A newly-released report from UCLA's Civil Rights Project suggests that suspensions of high school students across the country are costing the nation a total of $35 billion each year.
The report, "The High Cost of Harsh Discipline and Its Disparate Impact," found that suspensions in only one year of school, the 10th grade, were responsible for 67,000 students dropping out of high school. The authors suggest that in the end, that statistic raises the total cost to the nation above $35 billion.
In total, 71% of tenth graders who were suspended at least once in the 2001-02 school year ended up graduating two years later. Meanwhile, 94% of sophomores who were not in any sort of serious trouble in the same time frame graduated on time, marking a 23 percentage point difference.
Estimates suggest that 16% of tenth graders received a suspension in the period studied, with the estimated economic cost around $35.74 billion.
Students who are suspended are at a higher risk of dropping out, according to the study, which in turn increases the fiscal and social costs to the nation. The authors suggest that a decrease to the suspension rate could save society money over the long term.
If the suspension rate were to be lowered just one percentage point, the authors find that it could save a total of $2.23 billion. Lowering the suspension rate by half, bringing it to 8%, would save an estimated $17.87 billion.
Co-author Russell Rumberger, a professor emeritus at the University of California, Santa Barbara, feels the number obtained from the study is conservative because it only applies to a single year, writes Anya Kamenetz for NPR.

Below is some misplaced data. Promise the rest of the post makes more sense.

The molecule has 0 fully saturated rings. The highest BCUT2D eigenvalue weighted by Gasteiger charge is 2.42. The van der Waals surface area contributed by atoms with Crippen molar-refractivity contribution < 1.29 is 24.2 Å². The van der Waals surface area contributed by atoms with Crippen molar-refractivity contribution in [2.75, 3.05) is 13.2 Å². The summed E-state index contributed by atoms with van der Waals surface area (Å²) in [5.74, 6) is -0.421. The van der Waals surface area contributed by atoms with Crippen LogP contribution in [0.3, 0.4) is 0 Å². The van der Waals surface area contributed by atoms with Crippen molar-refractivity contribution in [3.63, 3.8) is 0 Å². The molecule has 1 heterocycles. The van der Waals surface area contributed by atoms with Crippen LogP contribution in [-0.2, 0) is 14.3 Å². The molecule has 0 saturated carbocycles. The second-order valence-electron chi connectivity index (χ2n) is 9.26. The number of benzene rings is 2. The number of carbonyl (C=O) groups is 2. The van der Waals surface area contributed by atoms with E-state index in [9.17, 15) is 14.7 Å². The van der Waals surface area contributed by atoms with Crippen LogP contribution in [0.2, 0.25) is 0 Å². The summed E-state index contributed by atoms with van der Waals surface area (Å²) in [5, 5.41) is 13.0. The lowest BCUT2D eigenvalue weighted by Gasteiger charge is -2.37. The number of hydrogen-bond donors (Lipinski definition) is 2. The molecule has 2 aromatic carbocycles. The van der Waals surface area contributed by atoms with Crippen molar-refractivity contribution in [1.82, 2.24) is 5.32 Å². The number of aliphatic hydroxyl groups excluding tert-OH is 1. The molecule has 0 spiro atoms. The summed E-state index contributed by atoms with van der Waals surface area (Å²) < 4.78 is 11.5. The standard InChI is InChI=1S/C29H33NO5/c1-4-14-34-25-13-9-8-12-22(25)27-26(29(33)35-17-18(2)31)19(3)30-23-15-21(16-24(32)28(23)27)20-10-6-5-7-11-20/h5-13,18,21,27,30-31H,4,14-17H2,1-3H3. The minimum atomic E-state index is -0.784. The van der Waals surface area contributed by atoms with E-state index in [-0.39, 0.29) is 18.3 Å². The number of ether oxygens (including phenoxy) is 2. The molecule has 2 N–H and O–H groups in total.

A two-step process was used for the study in order to associate cost with school suspensions by calculating how likely it was that students who received suspensions would later drop out of school, as well as the cost to society when people drop out of school.
The authors maintain that those who drop out of school typically earn less money and therefore pay less in taxes. In addition, they are less likely to have health insurance. Because they have less access to preventative medicine, they are more likely to have worse health later on and be in greater need of additional care, most of which will be paid for by taxpayers. They also tend to rely on public assistance more often.
They go on to say that this group of people are more likely to run into trouble with the law, causing taxpayers to pay for court and prison costs.
One example found that in California, the average high school dropout ends up costing the local, state, and federal governments $168,880 throughout the course of their lives.
For the study, researchers controlled for factors such as family income, parental education, and test scores, still finding a 12 percentage point impact to the dropout rate just from suspensions.
While Rumberger says that school leaders do have control over who receives suspensions and how many times this happens, he adds that "keeping bodies in the door" is not always enough.
Instead, the report suggests schools use practices such as restorative justice and emotional skill-building, which involve educators playing an active role in helping teenagers to resolve conflicts and manage their emotions.